Wednesday, September 19, 2012

Scars

I work with a writer who is brilliant. She's a down to earth, normal, every day person, but she's a genius with words. Somehow she always manages to write what I think but don't know how to say.

I read one of her stories and one paragraph spoke to so many things in my life that I highlighted it. I ran across it again today.

"I wanted my outside to match my inside. Inside, I felt battered and lost and sad and tired. I wanted to see bruises and scrapes and black eyes and broken limbs. I dreaded going home with no scars that could be seen. Scars would remind people that I was changed. The sameness would make them forget."

I'm still struggling with turmoil from the fire that burned all the trees on the mountain behind our house, caused the evacuation of 32,000 people in my city, and destroyed 346 homes in my neighborhood. I still have a home and my immediate neighborhood is untouched. In fact, the devastation doesn't start until about 3-4 blocks from my house.


Stand in my driveway and all you can see are homes, people, deer, green trees, green lawns, flower gardens, dogs, cats, and all the other things that are part of a normal neighborhood.

But go down half a block and you see the mountain with its black, burned sticks and the massive quarry that stood in the way, giving the firefighters a chance to keep the fire from destroying us.

Yet, there is evidence in small bits here and there that we were indeed granted exceptional mercy. The chunk of charcoal in my garden and the burn streak in a neighbor's driveway. The small, burned bits of wood that floated down into our yards after the heat left them and they lost their loft.

I have friends who are affected more. One lost her home completely and one still has a home that is surrounded by the rubble and ash of her neighbor's homes.

Who am I to suffer so? And yet I do. Like my writer coworker I feel that external scars would somehow make it easier by bearing witness to the internal ones.




Friday, September 07, 2012

Oximoron

Today I received an email through Linked In from a person who used to work in my group. The email was advertising a book that she helped write about how to create a positive work environment.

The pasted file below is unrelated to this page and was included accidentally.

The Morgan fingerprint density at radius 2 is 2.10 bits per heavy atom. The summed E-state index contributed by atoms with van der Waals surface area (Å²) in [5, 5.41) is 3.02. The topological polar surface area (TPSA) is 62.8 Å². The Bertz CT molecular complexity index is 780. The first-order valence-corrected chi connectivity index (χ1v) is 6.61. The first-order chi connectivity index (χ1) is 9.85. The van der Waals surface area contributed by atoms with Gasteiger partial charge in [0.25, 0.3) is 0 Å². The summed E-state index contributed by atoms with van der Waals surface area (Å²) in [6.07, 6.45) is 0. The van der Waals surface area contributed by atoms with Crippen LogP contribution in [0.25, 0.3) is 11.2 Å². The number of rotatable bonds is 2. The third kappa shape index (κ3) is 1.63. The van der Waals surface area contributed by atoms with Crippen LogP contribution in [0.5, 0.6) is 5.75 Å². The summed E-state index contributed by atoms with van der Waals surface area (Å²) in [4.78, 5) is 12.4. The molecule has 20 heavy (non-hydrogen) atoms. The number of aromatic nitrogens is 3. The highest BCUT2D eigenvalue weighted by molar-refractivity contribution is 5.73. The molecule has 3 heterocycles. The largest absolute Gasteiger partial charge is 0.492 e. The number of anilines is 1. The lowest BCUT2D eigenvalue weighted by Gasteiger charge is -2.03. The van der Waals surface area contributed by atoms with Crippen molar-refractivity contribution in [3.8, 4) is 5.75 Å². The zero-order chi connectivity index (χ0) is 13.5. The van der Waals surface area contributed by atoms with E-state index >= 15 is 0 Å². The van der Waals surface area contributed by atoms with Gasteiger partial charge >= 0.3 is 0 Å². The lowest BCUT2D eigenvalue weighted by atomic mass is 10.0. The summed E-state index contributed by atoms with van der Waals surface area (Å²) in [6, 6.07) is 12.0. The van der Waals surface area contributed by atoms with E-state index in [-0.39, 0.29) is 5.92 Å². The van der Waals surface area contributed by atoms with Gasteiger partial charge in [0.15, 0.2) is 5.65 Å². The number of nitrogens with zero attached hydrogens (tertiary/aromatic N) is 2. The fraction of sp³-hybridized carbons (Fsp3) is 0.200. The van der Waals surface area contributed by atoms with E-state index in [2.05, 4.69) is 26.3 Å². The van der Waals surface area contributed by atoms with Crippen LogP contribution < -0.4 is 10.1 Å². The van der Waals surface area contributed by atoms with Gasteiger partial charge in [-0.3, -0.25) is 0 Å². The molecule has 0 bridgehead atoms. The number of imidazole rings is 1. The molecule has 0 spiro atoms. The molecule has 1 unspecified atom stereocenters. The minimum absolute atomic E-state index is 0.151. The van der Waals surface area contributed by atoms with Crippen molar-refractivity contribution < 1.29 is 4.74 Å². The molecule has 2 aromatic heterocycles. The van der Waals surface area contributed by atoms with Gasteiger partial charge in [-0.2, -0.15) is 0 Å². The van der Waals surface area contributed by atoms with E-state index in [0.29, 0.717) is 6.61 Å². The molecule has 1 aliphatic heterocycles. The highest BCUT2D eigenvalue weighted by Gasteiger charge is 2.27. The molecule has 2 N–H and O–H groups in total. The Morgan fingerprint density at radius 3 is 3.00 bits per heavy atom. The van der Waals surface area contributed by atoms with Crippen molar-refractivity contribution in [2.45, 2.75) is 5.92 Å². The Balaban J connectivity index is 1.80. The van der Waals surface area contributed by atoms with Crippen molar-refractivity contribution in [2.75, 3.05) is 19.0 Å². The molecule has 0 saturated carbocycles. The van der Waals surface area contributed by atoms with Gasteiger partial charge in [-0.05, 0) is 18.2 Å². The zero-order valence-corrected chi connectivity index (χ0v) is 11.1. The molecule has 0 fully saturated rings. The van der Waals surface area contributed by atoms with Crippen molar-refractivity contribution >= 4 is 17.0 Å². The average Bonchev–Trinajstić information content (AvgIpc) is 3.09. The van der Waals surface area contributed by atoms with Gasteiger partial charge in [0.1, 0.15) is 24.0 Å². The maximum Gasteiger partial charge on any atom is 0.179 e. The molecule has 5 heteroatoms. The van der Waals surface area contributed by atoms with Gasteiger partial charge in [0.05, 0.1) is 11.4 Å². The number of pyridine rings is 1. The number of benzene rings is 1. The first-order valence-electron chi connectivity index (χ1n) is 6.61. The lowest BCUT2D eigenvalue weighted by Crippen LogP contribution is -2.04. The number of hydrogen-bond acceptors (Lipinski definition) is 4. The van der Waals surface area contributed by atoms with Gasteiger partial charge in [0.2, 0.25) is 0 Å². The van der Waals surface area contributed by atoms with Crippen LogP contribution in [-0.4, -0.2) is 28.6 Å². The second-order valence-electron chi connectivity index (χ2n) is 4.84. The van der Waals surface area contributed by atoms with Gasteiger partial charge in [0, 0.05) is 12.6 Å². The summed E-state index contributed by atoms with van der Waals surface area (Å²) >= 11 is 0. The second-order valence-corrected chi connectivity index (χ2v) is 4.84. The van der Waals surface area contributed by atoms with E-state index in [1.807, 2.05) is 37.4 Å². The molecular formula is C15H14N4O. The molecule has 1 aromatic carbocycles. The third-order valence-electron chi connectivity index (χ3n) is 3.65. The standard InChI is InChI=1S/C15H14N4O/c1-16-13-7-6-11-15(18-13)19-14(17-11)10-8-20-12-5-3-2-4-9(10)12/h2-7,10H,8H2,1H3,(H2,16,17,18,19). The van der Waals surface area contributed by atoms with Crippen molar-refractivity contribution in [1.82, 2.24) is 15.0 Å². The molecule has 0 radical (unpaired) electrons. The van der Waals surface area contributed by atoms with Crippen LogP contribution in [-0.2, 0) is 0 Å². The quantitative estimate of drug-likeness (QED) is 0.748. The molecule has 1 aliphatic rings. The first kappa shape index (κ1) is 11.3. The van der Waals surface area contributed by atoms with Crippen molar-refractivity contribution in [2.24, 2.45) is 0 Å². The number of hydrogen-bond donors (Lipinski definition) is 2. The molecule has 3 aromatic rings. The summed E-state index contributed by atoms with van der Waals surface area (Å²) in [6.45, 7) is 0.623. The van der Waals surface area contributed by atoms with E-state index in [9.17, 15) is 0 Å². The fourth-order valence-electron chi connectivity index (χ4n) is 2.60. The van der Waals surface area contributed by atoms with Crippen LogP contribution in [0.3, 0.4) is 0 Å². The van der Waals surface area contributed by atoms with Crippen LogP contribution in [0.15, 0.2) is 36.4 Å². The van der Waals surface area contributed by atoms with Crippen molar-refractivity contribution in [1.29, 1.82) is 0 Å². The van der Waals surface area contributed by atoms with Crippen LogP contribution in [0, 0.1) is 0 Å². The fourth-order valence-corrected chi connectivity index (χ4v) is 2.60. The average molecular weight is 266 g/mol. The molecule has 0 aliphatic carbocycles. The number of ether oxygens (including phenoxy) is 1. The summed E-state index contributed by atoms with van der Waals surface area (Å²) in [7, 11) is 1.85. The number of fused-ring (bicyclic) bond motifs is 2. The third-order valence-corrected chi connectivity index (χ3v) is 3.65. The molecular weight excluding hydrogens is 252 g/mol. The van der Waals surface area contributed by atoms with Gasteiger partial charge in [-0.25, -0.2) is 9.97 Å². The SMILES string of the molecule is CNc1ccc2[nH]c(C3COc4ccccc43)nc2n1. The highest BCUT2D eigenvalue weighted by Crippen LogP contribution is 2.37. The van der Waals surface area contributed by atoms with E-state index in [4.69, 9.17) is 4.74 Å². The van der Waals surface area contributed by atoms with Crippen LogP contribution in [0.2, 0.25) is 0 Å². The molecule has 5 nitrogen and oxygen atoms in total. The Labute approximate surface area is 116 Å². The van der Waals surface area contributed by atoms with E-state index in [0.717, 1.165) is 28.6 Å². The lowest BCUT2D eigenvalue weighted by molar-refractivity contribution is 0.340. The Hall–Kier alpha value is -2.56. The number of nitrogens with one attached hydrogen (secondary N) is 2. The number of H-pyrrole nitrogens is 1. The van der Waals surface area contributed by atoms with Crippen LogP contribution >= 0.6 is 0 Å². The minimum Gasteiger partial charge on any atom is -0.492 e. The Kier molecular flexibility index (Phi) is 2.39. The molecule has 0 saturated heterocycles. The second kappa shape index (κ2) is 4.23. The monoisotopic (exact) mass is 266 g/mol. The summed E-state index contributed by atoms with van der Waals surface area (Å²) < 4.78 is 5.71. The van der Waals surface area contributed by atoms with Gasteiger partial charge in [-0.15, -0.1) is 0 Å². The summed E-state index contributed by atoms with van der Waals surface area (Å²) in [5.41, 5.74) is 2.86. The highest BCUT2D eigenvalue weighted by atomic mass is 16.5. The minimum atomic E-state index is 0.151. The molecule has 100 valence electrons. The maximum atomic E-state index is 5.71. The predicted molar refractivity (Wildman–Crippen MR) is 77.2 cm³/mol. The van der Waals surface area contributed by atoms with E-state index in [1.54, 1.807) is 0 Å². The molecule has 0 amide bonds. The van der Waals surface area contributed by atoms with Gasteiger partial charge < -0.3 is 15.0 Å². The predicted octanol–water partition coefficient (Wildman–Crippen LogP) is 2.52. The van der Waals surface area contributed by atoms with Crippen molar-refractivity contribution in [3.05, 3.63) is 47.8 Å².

It was a good thing I didn't have anything in my mouth because I would have choked. As it was I exclaimed so loud it got the attention of my team mates as far as four cubicles away. "______ wrote a book on creating a positive work environment!"

"What? No way! That's hilarious."

I briefly considered forwarding the email, but realized that it could inadvertently go viral. Not for good reasons.

The reason for the strong reactions is that this person was poison to our group. We (each of us and as a group) suffered from serious post traumatic stress after she finally left. I'm not kidding. It was that bad. It took us a year before we finally felt we were free of her and her damage.

All of us had gone to people over her head with no result. We had all gone to HR with no result. She could bad mouth, yell, throw tantrums, bad talk team mates, shout down clients, do whatever she wanted, but we couldn't get rid of her. It didn't matter that she didn't yell or trash all of us. Those who didn't have it directed right at us had to watch it happen to team mates knowing there was nothing we could do. We had to listen to it day in and day out.

It's not like no one knew what was going on. She wasn't quiet and we all put in complaints. We still don't know why no one would fire her. I could guess, but I'm not going to open that can of worms.

So in reading her Linked In email I have to wonder if she even realized what she did to us. Does she see herself as the victim and we were the perpetrators? Was she oblivious to what she was doing? Perhaps she was suffering and needed help, but sadly her way of coping not only shut us all out, it made us her victims. 

I could probably find a lot of reasons why she was so horrible. However, whatever her reasons or perspectives, it doesn't change the damage she did or the abusive choices that she made. Yes, she was (is?) an abuser.

We're so often leery of that word. It's so negative. And yet I can't help but feel if our directors and HR had understood that word and allowed themselves to use it things would have been very different. They could have stopped her abuse by either firing her or getting her the help that she needed.

I do know that about a year after she quit she wanted to come back. She called someone she hadn't managed to alienate during her time here and he had to tell her that she could never come back. She'd burned all her bridges. I wonder what she thought about that.

So, her writing a book about creating a positive work environment is funny in a very sad sort of way. I just hope its genuine. I do know that I think she should send us all an apology.

P.S. You're probably wondering why I'm connected to her on Linked In. Unlike her, I don't like to make a habit of burning bridges. Also, I have learned from experience that abusers are also victims who are passing on what they learned. So I keep that connection to her in order to keep that bridge from falling apart completely. I have to confess I'm also curious. Besides, didn't someone once say to keep your friends close and your enemies closer?